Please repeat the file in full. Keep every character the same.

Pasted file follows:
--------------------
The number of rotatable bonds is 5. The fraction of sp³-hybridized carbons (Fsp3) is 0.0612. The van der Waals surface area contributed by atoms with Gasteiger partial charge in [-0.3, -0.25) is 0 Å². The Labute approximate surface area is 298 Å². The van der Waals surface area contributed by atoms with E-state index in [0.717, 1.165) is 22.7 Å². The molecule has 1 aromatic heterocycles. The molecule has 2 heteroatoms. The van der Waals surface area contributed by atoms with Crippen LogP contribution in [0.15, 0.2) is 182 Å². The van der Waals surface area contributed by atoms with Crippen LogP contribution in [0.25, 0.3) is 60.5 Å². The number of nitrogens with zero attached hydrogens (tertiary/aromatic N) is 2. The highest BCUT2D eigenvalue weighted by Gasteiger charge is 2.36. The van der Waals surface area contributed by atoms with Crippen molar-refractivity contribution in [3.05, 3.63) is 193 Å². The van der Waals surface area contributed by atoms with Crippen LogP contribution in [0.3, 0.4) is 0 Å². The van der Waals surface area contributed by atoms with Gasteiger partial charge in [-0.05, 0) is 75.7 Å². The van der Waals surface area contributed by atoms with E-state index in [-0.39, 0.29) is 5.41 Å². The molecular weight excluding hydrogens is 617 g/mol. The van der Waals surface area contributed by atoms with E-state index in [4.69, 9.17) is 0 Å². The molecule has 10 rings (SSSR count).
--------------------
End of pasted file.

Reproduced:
The number of rotatable bonds is 5. The fraction of sp³-hybridized carbons (Fsp3) is 0.0612. The van der Waals surface area contributed by atoms with Gasteiger partial charge in [-0.3, -0.25) is 0 Å². The Labute approximate surface area is 298 Å². The van der Waals surface area contributed by atoms with E-state index in [0.717, 1.165) is 22.7 Å². The molecule has 1 aromatic heterocycles. The molecule has 2 heteroatoms. The van der Waals surface area contributed by atoms with Crippen LogP contribution in [0.15, 0.2) is 182 Å². The van der Waals surface area contributed by atoms with Crippen LogP contribution in [0.25, 0.3) is 60.5 Å². The number of nitrogens with zero attached hydrogens (tertiary/aromatic N) is 2. The highest BCUT2D eigenvalue weighted by Gasteiger charge is 2.36. The van der Waals surface area contributed by atoms with Crippen molar-refractivity contribution in [3.05, 3.63) is 193 Å². The van der Waals surface area contributed by atoms with Crippen LogP contribution in [0.3, 0.4) is 0 Å². The van der Waals surface area contributed by atoms with Gasteiger partial charge in [-0.05, 0) is 75.7 Å². The van der Waals surface area contributed by atoms with E-state index in [-0.39, 0.29) is 5.41 Å². The molecular weight excluding hydrogens is 617 g/mol. The van der Waals surface area contributed by atoms with E-state index in [4.69, 9.17) is 0 Å². The molecule has 10 rings (SSSR count).